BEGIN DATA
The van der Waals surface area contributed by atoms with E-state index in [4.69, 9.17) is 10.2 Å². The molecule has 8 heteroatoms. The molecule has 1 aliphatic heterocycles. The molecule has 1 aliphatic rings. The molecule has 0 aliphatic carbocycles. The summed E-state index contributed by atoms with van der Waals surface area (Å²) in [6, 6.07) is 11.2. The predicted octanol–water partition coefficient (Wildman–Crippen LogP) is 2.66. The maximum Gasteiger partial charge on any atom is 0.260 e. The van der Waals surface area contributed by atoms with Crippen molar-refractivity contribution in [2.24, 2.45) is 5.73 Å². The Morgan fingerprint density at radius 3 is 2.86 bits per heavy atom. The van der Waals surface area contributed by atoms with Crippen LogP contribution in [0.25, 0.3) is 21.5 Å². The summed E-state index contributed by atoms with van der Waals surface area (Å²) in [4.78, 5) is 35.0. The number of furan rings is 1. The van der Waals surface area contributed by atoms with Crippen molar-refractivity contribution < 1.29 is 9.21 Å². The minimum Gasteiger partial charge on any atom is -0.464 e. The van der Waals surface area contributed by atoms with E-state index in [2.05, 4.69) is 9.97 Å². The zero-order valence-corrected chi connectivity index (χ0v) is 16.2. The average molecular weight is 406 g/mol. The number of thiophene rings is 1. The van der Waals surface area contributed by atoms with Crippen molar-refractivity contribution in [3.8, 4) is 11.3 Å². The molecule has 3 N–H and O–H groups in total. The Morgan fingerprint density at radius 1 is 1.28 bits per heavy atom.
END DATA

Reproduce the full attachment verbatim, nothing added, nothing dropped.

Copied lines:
The van der Waals surface area contributed by atoms with E-state index in [4.69, 9.17) is 10.2 Å². The molecule has 8 heteroatoms. The molecule has 1 aliphatic heterocycles. The molecule has 1 aliphatic rings. The molecule has 0 aliphatic carbocycles. The summed E-state index contributed by atoms with van der Waals surface area (Å²) in [6, 6.07) is 11.2. The predicted octanol–water partition coefficient (Wildman–Crippen LogP) is 2.66. The maximum Gasteiger partial charge on any atom is 0.260 e. The van der Waals surface area contributed by atoms with Crippen molar-refractivity contribution in [2.24, 2.45) is 5.73 Å². The Morgan fingerprint density at radius 3 is 2.86 bits per heavy atom. The van der Waals surface area contributed by atoms with Crippen LogP contribution in [0.25, 0.3) is 21.5 Å². The summed E-state index contributed by atoms with van der Waals surface area (Å²) in [4.78, 5) is 35.0. The number of furan rings is 1. The van der Waals surface area contributed by atoms with Crippen molar-refractivity contribution < 1.29 is 9.21 Å². The minimum Gasteiger partial charge on any atom is -0.464 e. The van der Waals surface area contributed by atoms with E-state index in [2.05, 4.69) is 9.97 Å². The zero-order valence-corrected chi connectivity index (χ0v) is 16.2. The average molecular weight is 406 g/mol. The number of thiophene rings is 1. The van der Waals surface area contributed by atoms with Crippen molar-refractivity contribution in [3.8, 4) is 11.3 Å². The molecule has 3 N–H and O–H groups in total. The Morgan fingerprint density at radius 1 is 1.28 bits per heavy atom.